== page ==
But what of those who have somewhat greater ambition, but who either do not or cannot grasp the principles of commerce? Well, in every country, these folks tend to gravitate to the civil service. The tasks are similar to those in business, except that civil servants don’t need to have any regard for time spent efficiently, nor for profit and loss.
And what of those who possess great ambition—who wish to achieve great heights but have no use for an understanding of commerce? What job is most attractive to them? There are a few possibilities, but the most attractive is politics. In politics, an ambitious person can achieve great heights and yet have little or no appreciation for an understanding of commerce.
If we question the validity of this premise—if we examine our own leaders—we find that, regardless of where we live, most politicians demonstrate a minimum of concern for solvency, efficiency, work ethic, responsibility, etc. Although they read speeches, often prepared by others, that deal in balancing the budget, creating jobs, unemployment, etc., they almost never have the slightest grasp of the realities of what they describe.
And so, is it any wonder that so many politicians come up with plans for ever-increasing taxation, heavy regulation of business, redistribution of wealth, etc.?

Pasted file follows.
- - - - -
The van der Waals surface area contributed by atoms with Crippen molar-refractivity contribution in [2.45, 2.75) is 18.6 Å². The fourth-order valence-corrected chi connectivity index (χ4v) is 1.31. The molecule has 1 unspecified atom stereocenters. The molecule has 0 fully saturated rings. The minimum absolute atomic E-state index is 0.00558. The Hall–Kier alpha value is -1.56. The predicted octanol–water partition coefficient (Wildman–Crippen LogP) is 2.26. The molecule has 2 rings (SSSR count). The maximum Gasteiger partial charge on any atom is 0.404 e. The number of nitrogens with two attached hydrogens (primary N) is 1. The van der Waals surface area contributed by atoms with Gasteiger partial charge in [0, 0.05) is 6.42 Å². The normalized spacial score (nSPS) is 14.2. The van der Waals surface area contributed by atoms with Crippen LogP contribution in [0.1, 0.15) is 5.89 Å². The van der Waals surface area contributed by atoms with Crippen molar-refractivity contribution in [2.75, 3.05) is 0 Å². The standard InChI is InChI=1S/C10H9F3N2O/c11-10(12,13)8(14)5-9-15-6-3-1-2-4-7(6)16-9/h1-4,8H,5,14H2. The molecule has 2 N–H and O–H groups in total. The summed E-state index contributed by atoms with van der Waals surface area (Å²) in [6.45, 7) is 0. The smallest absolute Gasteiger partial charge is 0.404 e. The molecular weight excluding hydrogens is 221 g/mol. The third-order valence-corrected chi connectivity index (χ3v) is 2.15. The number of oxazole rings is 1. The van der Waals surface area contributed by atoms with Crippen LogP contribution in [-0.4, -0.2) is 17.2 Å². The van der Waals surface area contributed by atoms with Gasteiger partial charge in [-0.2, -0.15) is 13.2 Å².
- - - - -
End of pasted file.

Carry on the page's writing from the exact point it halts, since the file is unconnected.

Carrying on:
Jamaica’s Coat Hangars
At the top of this page is a photo of a coat hanger. You’ll notice that it’s handmade—of aluminium wire and a whittled stick. I have several of these. During the 1970s, whenever I was in the neighbouring country of Jamaica on business, I would return home with a few. They were the most common clothes hangers in Jamaica at that time and were found in every dry cleaners and every hotel room on the island.
They existed because the then-prime minister of Jamaica, Michael Manley, had instituted full socialism for Jamaica, a “Deliverance” that he claimed would bring prosperity for all and end the division between the classes.
Of course, forays into socialism never really deliver what they’re advertised to deliver and the more extreme the attempt, the more disastrous. Fortunately and unfortunately, Mister Manley’s attempt was very extreme. Fortunately, it did not last long; however, unfortunately, whilst it was in force, it was disastrous for the Jamaican people.
Under Deliverance, Mister Manley nationalised industries, turned out the expatriate investors, and alienated business. The economy crashed and unemployment increased dramatically. Jamaicans could no longer afford products from capitalistic countries, so, in his inability to grasp commerce, Mister Manley simply declared that, henceforth, virtually nothing could be imported.
His lack of understanding of how money actually works led him to create an edict that was guaranteed to fail: If Jamaicans wanted a commodity, they would simply have to start a company and make the commodity themselves, thus creating both jobs and sales. Overnight, Jamaicans had to find a way to produce their own corn flakes, car parts, refrigerators… and coat hangers.